"It is the nature of the scientific process that alternative theories are developed in order to account for new observations,” says Ed Stone, NASA’s lead Voyager project scientist. “This paper differs from other models of the solar wind and the heliosphere and is among the new models that the Voyager team will be studying as more data are acquired by Voyager."
Voyager launched on Sept. 5, 1977 for a mission to the gas giants.
One element of the Voyager mission isn’t under debate, though: the 35-year old spacecraft is still relying on GE technology, including command computers and power generators.
The spacecraft is now than 11.9 billion miles from home—more than 53,000 times farther than a trip to the moon. The Voyager 1 and its sibling the Voyager 2 launched in 1977. They were expected to last only a few years, but carried . “NASA considered everything past the Saturn encounter a bonus,” said Dr. Howard Butler, who ran GE’s Aerospace Electronic Systems Department.
NASA now estimates that the probes will survive until 2025. Each probe holds a special phonograph record, a 12-inch encoded gold-plated copper disc containing music, sounds and images selected to portray the diversity of life and culture on Earth, from Bach and Chuck Berry to birds, heartbeat, and laughter.
Voyager’s gold record, “The Sights and Sounds of Earth.”
GE engineers designed the Voyagers’ command computers directing the flight path and providing communication links with NASA Mission Control, as well as the probes’ power source called radioisotope thermoelectric generators (RTGs). These devices still remain in service and convert the heat produced from the natural radioactive decay of plutonium into electricity for the spacecraft’s instruments, computers, radio and other systems. Scientists have been speculating for several years about the exact timing spacecraft’s departure from the heliosphere, the limit of the particles thrown off by the sun. Last October, GE’s science and technology publication Txchnologist noted that since September 2012, the craft’s instruments have sensed a major, sustained drop in the low-energy charged particles released by the sun that reach it. The prediction was about five days off: the exact date of departure was Aug. 25, 2012.
Top image: The original paths of Voyager 1 and 2. All GIFs Courtesy NASA/JPL-Caltech.
Earlier this year, engineer Taylor Dawson visited his brother in Arizona after a business trip. Dawson, a GE Appliances product manager, had just signed on with FirstBuild, GE’s collaboration with open-source innovator Local Motors that aims to create innovative new refrigerators and other appliances and bring them to market quickly. His brother had never heard of it, but said, “I’ve got to show you something.”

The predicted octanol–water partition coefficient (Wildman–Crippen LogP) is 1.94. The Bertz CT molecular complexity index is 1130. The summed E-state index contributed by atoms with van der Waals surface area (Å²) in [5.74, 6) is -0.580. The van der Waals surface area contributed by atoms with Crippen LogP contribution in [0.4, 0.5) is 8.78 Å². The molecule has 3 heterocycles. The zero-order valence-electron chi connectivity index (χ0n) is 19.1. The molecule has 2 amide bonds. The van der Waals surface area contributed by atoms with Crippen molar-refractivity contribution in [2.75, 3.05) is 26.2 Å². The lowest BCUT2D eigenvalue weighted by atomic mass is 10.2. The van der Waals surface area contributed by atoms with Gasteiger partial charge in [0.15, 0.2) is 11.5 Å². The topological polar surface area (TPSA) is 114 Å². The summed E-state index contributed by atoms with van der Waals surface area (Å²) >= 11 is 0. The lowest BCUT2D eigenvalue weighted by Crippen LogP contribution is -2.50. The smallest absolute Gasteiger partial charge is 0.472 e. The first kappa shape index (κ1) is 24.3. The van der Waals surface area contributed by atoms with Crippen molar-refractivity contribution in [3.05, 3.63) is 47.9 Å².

Dawson’s brother took him to the refrigerator, which has an industrial power supply on top. Two wires ran from the power source inside the fridge and into a little heater in the dairy bin.
“He says, ‘This is my butter conditioner. It keeps my butter at the perfect temperature for spreading,’” Dawson recalled. “He took the butter out and he spread some for me just to show me how perfect it was.”
That episode convinced Dawson that people were ready to be adventurous with their appliances. Now, just months after FirstBuild launched with a microfactory in Louisville and an online community that can share and build digitally, the collaboration has already rolled out its first product, the Smart Pitcher. The pitcher solves a small but annoying problem that bedevils households across America: how do you keep your water pitcher filled and your water cold.
The pitcher is equipped with two magnets, Dawson explained. The first tells a magnetic switch in the fridge whether the pitcher is there. When the switch closes, the fridge begins to fill the pitcher with water until a second, floating, magnet reaches the top and closes a second switch, which stops the water.
Perhaps even more impressive than the Smart Pitcher was how the FirstBuild team reduced the product cycle from years to a matter of months. A typical cycle involves a “concepting period” lasting between one and two years, where business leaders talk about market opportunities and needs. If management buys in, the team builds a prototype that proves the design, then builds multiple versions of it to solve engineering problems, and finally sends the device out for field tests. It makes for great products, Dawson said, but it’s difficult to change course once you’re a few years in. “We wanted to do something for the least amount of money in the least amount of time,” Dawson said.
With the Smart Pitcher, the team simplified the development by purchasing a pitcher off the shelf, instead of creating a new one. Then they used consumer-grade 3D printers to speed up prototyping. Finally, they saved time by opting for finishes that could be accommodated on a drastically shortened schedule on the theory that the maker community, which is pitching in ideas on how to improve the pitcher, would embrace finishes and parts made through rapid manufacturing techniques. “A lot of the rigor that [ordinarily] goes into those processes is making sure that every single spec is adhered to the Nth degree,” Dawson said. “Our community embraces the aesthetics of parts made through rapid prototyping.”
Another bonus: the team won’t have to put the pitcher in refrigerators. Makers can install it themselves in GE’s GTH18GC, an 18-cubic-foot model that’s already in millions of homes.
Next up for FirstBuild: a USB hub for refrigerators that will allow people to create hacks like Dawson’s brother, without using an industrial power supply. The Smart Pitcher will be available in early October.